unconstitutional, amounting to an improper search. One government official
 involved in the operation said he privately complained to a Congressional
 official about his doubts about the legality of the program. But nothing
 came of his inquiry. "People just looked the other way because they didn't
 want to know what was going on," he said.

  A senior government official recalled that he was taken aback when he
 first learned of the operation. "My first reaction was, 'We're doing what?'
 " he said. While he said he eventually felt that adequate safeguards were
 put in place, he added that questions about the program's legitimacy were

  Some of those who object to the operation argue that is unnecessary. By
 getting warrants through the foreign intelligence court, the N.S.A. and
 F.B.I. could eavesdrop on people inside the United States who might be tied
 to terrorist groups without skirting longstanding rules, they say.

  The standard of proof required to obtain a warrant from the Foreign
 Intelligence Surveillance Court is generally considered lower than that
 required for a criminal warrant  intelligence officials only have to show
 probable cause that someone may be "an agent of a foreign power," which
 includes international terrorist groups  and the secret court has turned
 down only a small number of requests over the years. In 2004, according to
 the Justice Department, 1,754 warrants were approved. And the Foreign
 Intelligence Surveillance Court can grant emergency approval for wiretaps
 within hours, officials say.

  Administration officials counter that they sometimes need to move more
 urgently, the officials said. Those involved in the program also said that
 the N.S.A.'s eavesdroppers might need to start monitoring large batches of
 numbers all at once, and that it would be impractical to seek permission
 from the Foreign Intelligence Surveillance Court first, according to the

 Culture of Caution and Rules

  The N.S.A. domestic spying operation has stirred such controversy among
 some national security officials in part because of the agency's cautious
 culture and longstanding rules.

  Widespread abuses  including eavesdropping on Vietnam War protesters and
 civil rights activists  by American intelligence agencies became public in
 the 1970's and led to passage of the Foreign Intelligence Surveillance Act,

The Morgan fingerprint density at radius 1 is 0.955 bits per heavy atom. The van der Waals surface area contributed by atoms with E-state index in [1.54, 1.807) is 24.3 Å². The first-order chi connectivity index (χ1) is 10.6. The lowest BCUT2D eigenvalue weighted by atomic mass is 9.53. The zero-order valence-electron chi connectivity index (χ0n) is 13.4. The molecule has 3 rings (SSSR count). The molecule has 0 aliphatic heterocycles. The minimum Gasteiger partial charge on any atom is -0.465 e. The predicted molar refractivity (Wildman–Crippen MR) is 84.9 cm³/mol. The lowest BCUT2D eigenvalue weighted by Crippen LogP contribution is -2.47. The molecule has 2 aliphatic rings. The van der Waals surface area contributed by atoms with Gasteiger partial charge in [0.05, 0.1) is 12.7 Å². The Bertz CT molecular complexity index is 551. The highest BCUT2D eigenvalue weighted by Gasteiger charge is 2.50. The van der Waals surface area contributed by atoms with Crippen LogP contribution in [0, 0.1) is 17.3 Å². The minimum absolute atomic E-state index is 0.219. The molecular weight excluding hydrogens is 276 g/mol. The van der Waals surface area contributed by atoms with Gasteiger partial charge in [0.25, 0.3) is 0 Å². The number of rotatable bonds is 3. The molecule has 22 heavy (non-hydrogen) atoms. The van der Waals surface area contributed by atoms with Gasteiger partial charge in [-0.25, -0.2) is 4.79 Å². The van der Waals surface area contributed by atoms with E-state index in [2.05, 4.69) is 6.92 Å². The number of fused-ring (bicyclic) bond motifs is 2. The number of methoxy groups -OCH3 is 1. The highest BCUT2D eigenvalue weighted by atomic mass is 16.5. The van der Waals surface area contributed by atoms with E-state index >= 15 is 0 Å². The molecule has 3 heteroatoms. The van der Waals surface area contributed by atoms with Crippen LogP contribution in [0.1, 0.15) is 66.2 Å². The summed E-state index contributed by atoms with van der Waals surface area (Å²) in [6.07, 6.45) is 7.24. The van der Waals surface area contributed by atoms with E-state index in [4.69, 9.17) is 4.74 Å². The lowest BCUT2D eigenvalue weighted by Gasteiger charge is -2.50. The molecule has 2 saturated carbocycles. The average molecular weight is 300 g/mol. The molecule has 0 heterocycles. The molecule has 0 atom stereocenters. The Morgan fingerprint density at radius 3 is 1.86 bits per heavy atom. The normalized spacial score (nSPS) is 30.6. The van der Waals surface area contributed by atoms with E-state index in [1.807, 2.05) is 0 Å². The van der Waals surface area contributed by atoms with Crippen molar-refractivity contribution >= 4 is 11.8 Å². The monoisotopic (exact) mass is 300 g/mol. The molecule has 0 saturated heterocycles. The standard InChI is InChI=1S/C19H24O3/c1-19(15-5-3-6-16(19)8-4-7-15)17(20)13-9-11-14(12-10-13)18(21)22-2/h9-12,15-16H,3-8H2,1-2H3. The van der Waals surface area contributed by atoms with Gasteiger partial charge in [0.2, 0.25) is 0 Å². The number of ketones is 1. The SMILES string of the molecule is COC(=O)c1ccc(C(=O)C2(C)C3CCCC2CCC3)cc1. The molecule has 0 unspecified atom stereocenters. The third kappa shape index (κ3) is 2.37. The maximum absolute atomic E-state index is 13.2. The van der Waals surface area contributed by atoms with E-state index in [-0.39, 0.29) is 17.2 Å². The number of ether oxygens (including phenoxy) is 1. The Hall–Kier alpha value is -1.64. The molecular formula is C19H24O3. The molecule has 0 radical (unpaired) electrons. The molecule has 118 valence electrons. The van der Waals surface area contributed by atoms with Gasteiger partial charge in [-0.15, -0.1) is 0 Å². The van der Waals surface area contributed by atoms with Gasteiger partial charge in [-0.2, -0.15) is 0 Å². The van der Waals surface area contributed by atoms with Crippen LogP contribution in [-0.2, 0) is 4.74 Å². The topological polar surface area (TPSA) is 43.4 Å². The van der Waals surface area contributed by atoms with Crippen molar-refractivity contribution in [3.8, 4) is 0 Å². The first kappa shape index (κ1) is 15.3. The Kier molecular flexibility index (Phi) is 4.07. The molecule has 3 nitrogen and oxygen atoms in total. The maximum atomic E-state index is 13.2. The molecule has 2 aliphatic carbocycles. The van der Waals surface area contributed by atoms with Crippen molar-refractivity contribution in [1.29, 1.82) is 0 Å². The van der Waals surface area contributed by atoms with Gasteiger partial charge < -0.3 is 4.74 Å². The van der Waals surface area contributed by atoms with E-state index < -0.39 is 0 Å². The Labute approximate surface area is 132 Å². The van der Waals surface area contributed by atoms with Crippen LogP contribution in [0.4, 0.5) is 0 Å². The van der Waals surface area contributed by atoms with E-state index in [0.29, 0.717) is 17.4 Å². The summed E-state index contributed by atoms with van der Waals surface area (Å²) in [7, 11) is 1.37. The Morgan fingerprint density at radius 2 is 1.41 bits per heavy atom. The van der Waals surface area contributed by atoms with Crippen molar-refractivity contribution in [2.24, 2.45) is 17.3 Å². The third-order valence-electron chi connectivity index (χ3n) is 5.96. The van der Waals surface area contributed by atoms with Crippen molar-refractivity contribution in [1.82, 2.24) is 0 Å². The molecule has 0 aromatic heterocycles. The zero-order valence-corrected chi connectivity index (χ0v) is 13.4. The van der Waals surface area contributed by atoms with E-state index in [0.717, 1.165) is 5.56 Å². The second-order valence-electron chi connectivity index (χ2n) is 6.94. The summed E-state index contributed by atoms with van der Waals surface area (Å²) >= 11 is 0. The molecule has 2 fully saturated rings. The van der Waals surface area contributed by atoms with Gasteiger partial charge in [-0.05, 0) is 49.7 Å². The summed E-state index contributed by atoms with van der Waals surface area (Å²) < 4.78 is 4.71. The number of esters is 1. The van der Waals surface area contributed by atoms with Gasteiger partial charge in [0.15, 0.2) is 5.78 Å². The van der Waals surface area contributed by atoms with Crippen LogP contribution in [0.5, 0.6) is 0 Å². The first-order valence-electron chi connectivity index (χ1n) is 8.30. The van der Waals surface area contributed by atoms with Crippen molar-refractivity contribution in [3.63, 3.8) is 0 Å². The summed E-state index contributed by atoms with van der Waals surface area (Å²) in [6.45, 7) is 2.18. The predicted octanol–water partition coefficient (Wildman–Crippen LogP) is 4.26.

which imposed strict limits on intelligence gathering on American soil.
 Among other things, the law required search warrants, approved by the
 secret F.I.S.A. court, for wiretaps in national security cases. The agency,
 deeply scarred by the scandals, adopted additional rules that all but ended
 domestic spying on its part.

  After the Sept. 11 attacks, though, the United States intelligence
 community was criticized for being too risk-averse. The National Security
 Agency was even cited by the independent 9/11 Commission for adhering to
 self-imposed rules that were stricter than those set by federal law.

  Several senior government officials say that when the special operation
 first began, there were few controls on it and little formal oversight
 outside the N.S.A. The agency can choose its eavesdropping targets and does
 not have to seek approval from Justice Department or other Bush
 administration officials. Some agency officials wanted nothing to do with
 the program, apparently fearful of participating in an illegal operation, a
 former senior Bush administration official said. Before the 2004 election,
 the official said, some N.S.A. personnel worried that the program might
 come under scrutiny by Congressional or criminal investigators if Senator
 John Kerry, the Democratic nominee, was elected president.

  In mid-2004, concerns about the program expressed by national security
 officials, government lawyers and a judge prompted the Bush administration